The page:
II. THE ADVANTAGES OF THIS FEELING OF CONFIDENCE AS PROMOTING THE MORAL GOOD OF THE SOUR. Whilst the great question of our peace with God remains undecided, the prevailing motive under which any religious effort can be put forth is fear; itself not the legitimate motive, but leagued as it must be with the paralysing influence of uncertainty on so momentous a concern, it can have no steady or permanent efficacy in producing efforts for good. Therefore, the apostle says, "Ye have not received the spirit of bondage again to fear, but the spirit of adoption." Unquestionably a spirit of fear is not a spirit of power; and those moralists who expect great results by exciting fear in the minds of men must be disappointed; it is as if a general should expect to achieve a great victory by filling the minds of his soldiers with fear when entering on the contest. We know how easy, and in many cases how successful, an enterprise is made by having the mind supported by confidence in matters of this world; the same principle holds in religion, that a spirit of confidence in God is a spirit of power for enduring and accomplishing what His holy will requires. There is, no doubt, a material difference between the confidence of the men ,,f this world, connected as it is with high self-estimation, and leading to presumption and insolence which often defeat itself, and that confidence of the believer in God, which is connected with the lowest estimate of himself, and with the most entire meekness and humiliation of spirit, and which is seen, as often exercised in the patient endurance of reproaches and trials, as in the strenuousness of the soul for religious objects. But as human nature is constituted, peace of mind, with the hope of support, and enterprise, and success from God, all entering into the idea of a believer's confidence, give him a spirit of power in the great undertaking of his soul's salvation, by which he pursues a resistless course, utterly unknown to minds under the vacillating influence of uncertainty and fear — difficulties yield, and enemies are repelled before him; and there is a moral influence and dignity in his character to which the consciences of others give the secret homage due to power. But the main strength of the feeling of confidence towards God which faith begets consists in its exciting love to God, which is the great legitimate principle of moral obedience. Farther, the effect upon the understanding is no less striking or deserving of notice in forming an estimate of the moral efficacy of believing confidence in the truth of God. The apostle says that God hath given us "the spirit of a sound mind," by which we are certainly to understand a greater degree of rationality, and of the influence of our reason on our heart and habits. It is easy to account for uncultivated men becoming intellectual, by having their minds strongly excited by the weight of an eternal interest to study, and reason from day to night upon the most profound of all subjects. And it is no less easy to determine why intellectual irreligious men cannot reason soundly upon religion — they have not been impelled to inquiry by the same pressure; they have not learned the views nor imbibed the principles which would enable them to reason, either with sense or safety, on this momentous subject. It is not the mere exercise of the understanding, but the nature of the subjects about which it is conversant, that gives it force as a moral engine, the greatest metaphysician may be completely outdone in judging of matters of common life by a man of plain common sense, and in matters connected with the soul's salvation his judgment may be completely outdone by a plain Bible Christian. But even when the mind has been employed with the utmost attention on the truth, and comes to its conclusions, their efficacy is small and unabiding until the confidence of faith in the Divine testimony becomes a fixed sentiment in the mind. A conclusion depending on a process of reasoning may strongly impress us whilst we retain the recollection of the process by which we arrived at it; but when that is lost, its impression is weak, and utterly fails before an opposing temptation. How often is it the case with men that they feel little confidence in their own conclusions, however legitimately they may appear to have arrived at them, unless they are fortified by the concurring opinions of those who are reputed wise. This observation leads to the conclusion to which we desire you to come on this subject — that it is not the mere cultivation of the faculty of reason, nor its exercise on the appropriate subjects, that give it real force and steadiness for habitually influencing our moral character, but the distinct apprehension of the Divine testimony concurring with and sanctioning the different positions to which the mind has assented. Reason and faith in the Christian are closely allied in that exercise, for though the Christian must, on the testimony of God, receive some things as true which are above the comprehension of his reason in the present state, God does not propose to him what is contrary to it; and in the peculiar points, the faith of which is essential to salvation, God leads the human mind to an understanding of that which He requires it to believe.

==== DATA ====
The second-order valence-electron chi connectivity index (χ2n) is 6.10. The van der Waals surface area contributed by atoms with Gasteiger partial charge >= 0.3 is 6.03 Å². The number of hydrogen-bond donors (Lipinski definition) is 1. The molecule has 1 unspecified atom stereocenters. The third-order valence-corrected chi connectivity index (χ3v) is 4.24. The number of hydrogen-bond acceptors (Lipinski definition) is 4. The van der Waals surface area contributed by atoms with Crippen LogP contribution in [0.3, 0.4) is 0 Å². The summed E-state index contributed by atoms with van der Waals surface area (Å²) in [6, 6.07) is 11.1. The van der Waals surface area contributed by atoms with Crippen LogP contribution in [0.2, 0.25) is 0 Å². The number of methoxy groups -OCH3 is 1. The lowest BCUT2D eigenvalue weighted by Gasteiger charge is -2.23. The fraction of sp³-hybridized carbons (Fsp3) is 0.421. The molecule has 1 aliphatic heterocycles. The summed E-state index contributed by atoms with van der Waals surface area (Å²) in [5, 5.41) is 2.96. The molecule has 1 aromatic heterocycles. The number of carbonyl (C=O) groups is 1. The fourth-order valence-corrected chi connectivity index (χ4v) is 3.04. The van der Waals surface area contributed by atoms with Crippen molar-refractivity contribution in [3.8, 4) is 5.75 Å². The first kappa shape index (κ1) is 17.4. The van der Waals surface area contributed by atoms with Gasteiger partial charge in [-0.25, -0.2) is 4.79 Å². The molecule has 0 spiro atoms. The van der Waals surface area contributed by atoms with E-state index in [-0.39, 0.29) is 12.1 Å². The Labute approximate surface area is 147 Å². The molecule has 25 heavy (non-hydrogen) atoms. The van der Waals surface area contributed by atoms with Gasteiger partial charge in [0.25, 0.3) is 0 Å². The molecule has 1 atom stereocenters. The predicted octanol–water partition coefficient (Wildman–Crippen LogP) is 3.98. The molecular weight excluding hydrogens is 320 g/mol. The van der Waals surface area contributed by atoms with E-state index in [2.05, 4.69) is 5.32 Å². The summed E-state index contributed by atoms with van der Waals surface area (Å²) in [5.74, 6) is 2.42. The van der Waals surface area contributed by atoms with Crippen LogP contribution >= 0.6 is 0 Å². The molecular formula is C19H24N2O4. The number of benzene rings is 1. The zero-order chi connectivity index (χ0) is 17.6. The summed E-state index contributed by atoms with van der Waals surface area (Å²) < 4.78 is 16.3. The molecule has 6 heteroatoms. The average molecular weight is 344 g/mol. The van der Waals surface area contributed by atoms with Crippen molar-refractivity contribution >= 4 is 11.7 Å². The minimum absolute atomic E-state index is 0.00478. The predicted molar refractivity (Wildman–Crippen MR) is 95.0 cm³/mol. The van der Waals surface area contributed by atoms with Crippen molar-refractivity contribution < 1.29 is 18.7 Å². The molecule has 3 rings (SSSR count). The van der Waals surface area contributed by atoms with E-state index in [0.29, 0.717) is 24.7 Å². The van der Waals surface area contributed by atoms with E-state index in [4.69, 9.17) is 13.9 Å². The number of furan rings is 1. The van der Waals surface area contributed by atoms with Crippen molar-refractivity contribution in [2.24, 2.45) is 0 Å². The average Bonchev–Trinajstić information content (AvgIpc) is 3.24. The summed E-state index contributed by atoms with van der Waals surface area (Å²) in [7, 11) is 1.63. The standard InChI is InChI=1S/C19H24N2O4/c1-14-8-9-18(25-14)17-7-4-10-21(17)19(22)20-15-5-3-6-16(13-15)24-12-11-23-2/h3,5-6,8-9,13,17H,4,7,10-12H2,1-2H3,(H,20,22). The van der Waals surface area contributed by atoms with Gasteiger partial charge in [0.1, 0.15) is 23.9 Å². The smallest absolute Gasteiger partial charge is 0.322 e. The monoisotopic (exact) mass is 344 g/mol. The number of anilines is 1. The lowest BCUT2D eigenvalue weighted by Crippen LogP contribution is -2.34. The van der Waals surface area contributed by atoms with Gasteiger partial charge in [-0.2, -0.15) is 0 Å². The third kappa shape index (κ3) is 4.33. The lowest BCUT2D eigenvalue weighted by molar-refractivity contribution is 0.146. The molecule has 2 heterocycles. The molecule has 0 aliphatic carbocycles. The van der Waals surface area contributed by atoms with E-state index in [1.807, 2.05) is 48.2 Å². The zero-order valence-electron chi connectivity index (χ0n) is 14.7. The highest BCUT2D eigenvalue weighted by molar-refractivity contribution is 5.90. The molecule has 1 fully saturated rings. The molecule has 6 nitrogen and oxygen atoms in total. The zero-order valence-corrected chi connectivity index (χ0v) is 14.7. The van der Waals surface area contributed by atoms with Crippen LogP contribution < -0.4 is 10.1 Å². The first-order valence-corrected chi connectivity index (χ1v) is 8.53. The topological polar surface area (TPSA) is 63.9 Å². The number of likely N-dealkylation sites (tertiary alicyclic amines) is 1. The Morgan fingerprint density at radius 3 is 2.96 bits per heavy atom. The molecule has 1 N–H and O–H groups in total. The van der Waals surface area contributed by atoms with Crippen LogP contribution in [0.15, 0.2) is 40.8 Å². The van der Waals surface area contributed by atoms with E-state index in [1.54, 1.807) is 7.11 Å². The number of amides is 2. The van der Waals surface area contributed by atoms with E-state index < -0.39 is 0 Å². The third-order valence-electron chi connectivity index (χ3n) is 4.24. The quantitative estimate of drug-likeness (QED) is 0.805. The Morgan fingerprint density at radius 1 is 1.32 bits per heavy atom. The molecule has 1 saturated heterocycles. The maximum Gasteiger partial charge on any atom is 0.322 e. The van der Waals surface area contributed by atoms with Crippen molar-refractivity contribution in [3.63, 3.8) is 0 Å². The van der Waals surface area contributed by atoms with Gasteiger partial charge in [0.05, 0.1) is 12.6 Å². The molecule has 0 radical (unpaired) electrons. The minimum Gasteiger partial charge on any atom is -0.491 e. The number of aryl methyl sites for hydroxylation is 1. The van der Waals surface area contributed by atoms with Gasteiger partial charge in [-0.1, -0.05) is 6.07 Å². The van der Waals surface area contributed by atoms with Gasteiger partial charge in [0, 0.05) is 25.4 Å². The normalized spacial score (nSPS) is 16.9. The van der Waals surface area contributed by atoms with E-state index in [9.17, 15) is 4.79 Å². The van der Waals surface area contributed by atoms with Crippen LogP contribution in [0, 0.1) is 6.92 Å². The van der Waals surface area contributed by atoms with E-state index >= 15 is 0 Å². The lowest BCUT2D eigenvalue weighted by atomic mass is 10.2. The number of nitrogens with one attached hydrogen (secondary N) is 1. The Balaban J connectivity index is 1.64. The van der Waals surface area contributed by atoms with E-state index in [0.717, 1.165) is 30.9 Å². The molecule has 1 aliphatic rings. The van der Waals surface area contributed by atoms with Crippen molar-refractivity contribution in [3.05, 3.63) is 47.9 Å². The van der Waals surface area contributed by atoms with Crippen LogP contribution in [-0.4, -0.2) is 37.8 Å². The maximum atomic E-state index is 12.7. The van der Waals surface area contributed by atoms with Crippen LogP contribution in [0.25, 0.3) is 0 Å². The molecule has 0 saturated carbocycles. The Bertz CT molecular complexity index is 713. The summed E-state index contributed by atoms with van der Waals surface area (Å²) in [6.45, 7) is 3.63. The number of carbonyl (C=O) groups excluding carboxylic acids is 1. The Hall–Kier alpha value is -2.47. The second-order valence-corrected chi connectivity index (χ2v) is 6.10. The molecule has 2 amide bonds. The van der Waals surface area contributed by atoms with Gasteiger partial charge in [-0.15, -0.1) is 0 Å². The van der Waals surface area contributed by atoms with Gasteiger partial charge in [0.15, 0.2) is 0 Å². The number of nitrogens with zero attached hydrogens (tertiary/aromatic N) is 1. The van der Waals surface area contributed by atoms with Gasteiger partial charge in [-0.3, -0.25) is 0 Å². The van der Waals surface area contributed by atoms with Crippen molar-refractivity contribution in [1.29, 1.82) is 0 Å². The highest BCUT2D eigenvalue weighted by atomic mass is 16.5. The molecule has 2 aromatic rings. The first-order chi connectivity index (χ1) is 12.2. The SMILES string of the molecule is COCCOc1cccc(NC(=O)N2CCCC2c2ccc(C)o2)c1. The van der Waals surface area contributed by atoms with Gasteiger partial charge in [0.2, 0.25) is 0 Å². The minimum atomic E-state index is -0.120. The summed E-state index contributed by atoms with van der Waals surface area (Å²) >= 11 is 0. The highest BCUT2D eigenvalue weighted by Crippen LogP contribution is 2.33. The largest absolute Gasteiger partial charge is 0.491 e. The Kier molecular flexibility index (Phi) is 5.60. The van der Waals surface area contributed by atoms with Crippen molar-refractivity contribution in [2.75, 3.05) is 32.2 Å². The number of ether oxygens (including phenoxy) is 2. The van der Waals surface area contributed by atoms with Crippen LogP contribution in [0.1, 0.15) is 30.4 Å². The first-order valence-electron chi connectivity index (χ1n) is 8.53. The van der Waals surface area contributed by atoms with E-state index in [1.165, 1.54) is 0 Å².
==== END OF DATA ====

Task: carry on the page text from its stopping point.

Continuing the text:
III. THE INFLUENCE THIS CONFIDENCE HAS ON HAPPINESS. In its lowest degree it produces a repose of the soul, to which the gay and thought. less of this world are utter strangers. It is equally obvious that the state of mind in which it possesses energy to pursue the dictates of the higher faculties, wherein it is exempted from the control of degrading passions, and especially has its leading affection its chief desire, toward that great Source of all good, to which, by its original relations, it was allied, and for enjoying which its capacities were framed, must be the happiest state of the soul; and that all apparent happiness, in a different state, is as delusive in its nature as it is transitory in its duration. Recourse to God, considered in itself, is at all times an unfailing source of joy to the soul that has confidence in Him. It is inward, and independent of outward combinations, which he could not command; it accords with stillness and retirement, which are so irksome to the children of pleasure; it purifies and ennobles the soul; nor is there in it, when rightly understood, the least vestige of delusiveness or enthusiasm; for, though not depending upon sense, or carried on through its medium, its evidence of reality is quite as satisfactory. He whose soul goes out in confidence to God knows God's existence — His attention to his desires — His approbation of the confidence which the soul cherishes in Him from the testimony of His written Word — of that Record of Truth which will survive and prove its reality when all the objects of time and sense shall have passed away for ever.